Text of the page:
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Competitive Sport Improves Myocardial Performance in Breast Cancer Survivors

by Anne Spencer | May 30, 2012

For immediate release:

May 30, 2012

 

COMPETITIVE SPORT IMPROVES MYOCARDIAL PERFORMANCE IN BREAST CANCER SURVIVORS

 Study examines the long-term impact on heart health of competitive dragon boat racing in women with breast cancer

SAN FRANCISCO – Exercise is often the best medicine a physician can prescribe. In cancer patients, many recent studies have confirmed that consistent physical activity, especially at a high level, can reduce the risk of cancer returning and aid in a longer survival post diagnosis. A study presented at the American College of Sports Medicine’s 59th Annual Meeting in San Francisco evaluates the effects of a long-term, competitive sport activity on the cardiovascular performance in women with breast cancer.

Dragon boat racing has become an increasingly popular competitive sport for breast cancer survivors as the activity requires significant movement in the upper body muscle tissue. A research team at the Sports Medicine Center in Florence, Italy, conducted a four-year study on 30 dragon boat racers a year removed from breast cancer treatment. The subjects were compared to a group of competitive healthy female dragon boat racers.

Cancer diagnosis and treatment can undoubtedly take a toll on the body and its physical stamina,” said lead researcher Laura Stephani, M.D. “This study suggests that competitive sports activity has a positive impact on myocardial performance in women with breast cancer. Equally important, long-term competitive sport activity appears to have no negative impact on their cardiovascular performance.”

For the study, researchers observed a group of 30 regularly trained women one year removed from breast cancer treatment. Over a four-year period, each woman was required to complete an annual cardio-pulmonary test and a 2-D echocardiogram evaluating cardiac parameters in addition to heart rate and blood pressure values measured at the beginning and end of each year. The data was then compared to a group of competitively healthy women.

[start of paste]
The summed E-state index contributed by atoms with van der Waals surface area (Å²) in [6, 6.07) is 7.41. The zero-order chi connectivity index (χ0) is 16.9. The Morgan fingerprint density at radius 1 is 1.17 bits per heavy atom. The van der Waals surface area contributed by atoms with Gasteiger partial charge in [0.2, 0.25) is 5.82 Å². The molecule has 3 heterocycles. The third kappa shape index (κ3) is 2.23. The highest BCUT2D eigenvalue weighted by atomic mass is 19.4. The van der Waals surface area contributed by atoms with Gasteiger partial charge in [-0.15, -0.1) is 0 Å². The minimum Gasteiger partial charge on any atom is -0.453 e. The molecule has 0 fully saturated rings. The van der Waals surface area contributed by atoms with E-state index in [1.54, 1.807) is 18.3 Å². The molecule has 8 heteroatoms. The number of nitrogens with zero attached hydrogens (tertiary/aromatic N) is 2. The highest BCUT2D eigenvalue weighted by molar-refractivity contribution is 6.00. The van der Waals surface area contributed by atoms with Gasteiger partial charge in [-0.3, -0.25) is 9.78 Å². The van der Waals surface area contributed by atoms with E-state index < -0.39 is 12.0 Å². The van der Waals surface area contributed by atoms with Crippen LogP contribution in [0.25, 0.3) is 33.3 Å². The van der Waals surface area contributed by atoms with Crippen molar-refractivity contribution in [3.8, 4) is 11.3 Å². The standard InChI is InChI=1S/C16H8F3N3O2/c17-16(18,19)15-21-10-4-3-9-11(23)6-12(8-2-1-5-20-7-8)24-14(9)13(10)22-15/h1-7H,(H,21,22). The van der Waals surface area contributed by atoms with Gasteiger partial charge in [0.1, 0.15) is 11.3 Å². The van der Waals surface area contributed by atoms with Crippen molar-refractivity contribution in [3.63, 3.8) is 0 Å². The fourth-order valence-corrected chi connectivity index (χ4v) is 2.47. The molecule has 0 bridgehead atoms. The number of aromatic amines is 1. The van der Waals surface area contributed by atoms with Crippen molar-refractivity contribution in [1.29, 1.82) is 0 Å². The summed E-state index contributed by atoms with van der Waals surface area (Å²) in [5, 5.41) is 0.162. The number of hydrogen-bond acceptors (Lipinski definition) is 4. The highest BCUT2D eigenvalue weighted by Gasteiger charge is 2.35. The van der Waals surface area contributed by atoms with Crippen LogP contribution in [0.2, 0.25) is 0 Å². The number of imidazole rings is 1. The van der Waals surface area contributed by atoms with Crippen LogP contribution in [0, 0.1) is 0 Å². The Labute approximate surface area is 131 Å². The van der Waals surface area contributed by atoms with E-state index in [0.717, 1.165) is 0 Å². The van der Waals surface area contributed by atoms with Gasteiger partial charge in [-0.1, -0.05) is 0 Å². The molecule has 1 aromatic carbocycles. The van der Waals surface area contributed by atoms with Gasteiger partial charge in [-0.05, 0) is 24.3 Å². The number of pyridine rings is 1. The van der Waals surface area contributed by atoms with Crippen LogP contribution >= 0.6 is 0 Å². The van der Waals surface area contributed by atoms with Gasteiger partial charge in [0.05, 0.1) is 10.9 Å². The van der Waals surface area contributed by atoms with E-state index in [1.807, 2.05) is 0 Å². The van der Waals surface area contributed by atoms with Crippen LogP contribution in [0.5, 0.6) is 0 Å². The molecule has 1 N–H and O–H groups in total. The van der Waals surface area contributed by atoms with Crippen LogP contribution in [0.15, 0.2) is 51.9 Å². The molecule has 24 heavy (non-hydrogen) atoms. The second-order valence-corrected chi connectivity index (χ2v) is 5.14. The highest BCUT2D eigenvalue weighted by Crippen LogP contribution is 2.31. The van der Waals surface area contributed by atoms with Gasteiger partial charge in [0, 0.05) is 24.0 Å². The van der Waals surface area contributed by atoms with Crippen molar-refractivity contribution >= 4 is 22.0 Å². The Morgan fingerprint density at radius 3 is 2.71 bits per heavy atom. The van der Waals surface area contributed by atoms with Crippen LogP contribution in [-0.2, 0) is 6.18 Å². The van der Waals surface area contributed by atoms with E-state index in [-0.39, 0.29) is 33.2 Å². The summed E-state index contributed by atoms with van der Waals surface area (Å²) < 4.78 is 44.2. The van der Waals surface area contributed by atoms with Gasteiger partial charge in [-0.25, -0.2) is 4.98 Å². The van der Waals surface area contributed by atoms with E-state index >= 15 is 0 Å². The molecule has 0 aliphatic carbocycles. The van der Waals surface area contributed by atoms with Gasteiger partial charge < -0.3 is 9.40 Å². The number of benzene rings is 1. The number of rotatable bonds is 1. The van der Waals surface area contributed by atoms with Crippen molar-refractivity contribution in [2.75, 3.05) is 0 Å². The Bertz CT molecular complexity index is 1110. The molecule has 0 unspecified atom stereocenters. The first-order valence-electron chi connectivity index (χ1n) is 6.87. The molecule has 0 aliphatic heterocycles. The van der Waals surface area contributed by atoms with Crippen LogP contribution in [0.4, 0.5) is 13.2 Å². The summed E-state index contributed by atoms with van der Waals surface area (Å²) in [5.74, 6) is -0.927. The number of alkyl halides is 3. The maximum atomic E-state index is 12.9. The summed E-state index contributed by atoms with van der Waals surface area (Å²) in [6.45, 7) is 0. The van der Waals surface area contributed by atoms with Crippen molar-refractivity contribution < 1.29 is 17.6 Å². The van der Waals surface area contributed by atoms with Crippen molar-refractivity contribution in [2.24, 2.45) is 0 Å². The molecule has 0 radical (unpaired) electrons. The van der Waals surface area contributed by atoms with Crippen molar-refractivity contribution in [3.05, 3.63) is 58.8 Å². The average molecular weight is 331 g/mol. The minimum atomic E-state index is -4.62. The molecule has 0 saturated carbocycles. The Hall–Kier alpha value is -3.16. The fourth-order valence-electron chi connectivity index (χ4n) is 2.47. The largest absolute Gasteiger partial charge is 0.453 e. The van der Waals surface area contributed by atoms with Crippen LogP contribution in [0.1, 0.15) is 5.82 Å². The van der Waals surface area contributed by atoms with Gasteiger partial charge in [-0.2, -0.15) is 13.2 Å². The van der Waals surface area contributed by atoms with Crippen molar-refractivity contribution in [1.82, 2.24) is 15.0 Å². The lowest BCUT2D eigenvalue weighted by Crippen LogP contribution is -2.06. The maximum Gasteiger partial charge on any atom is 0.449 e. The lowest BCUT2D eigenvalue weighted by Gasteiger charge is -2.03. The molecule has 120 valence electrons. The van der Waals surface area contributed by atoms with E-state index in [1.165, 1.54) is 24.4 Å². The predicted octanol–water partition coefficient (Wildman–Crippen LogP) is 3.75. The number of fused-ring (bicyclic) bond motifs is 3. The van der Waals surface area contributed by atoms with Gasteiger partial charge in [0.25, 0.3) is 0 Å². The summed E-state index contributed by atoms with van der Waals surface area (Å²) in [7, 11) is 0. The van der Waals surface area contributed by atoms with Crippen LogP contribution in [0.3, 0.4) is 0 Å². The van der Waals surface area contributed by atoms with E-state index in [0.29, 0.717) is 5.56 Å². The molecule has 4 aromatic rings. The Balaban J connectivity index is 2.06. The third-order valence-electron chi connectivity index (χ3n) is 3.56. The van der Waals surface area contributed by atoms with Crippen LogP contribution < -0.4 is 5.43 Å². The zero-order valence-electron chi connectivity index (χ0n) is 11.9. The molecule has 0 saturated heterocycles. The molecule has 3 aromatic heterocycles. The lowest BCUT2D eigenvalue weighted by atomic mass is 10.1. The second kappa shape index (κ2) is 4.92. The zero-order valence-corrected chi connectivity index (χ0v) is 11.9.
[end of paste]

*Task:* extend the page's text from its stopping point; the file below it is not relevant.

At the end of the four-year study, all echo parameters were within normal range for both groups of women. In addition, resting heart rate was lower after four years of training for the women with breast cancer.

For more information on the benefits of exercise for cancer survivors, see the guidelines developed by a multi-organizational ACSM Roundtable.

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The American College of Sports Medicine is the largest sports medicine and exercise science organization in the world. More than 45,000 international, national and regional members and certified professionals are dedicated to advancing and integrating scientific research to provide educational and practical applications of exercise science and sports medicine.

The conclusions outlined in this news release are those of the researchers only, and should not be construed as an official statement of the American College of Sports Medicine. Research highlighted in this news release has been presented at a professional meeting but has not been peer-reviewed. 

The American College of Sports Medicine 59th Annual Meeting is going on now at the Moscone Center West. 

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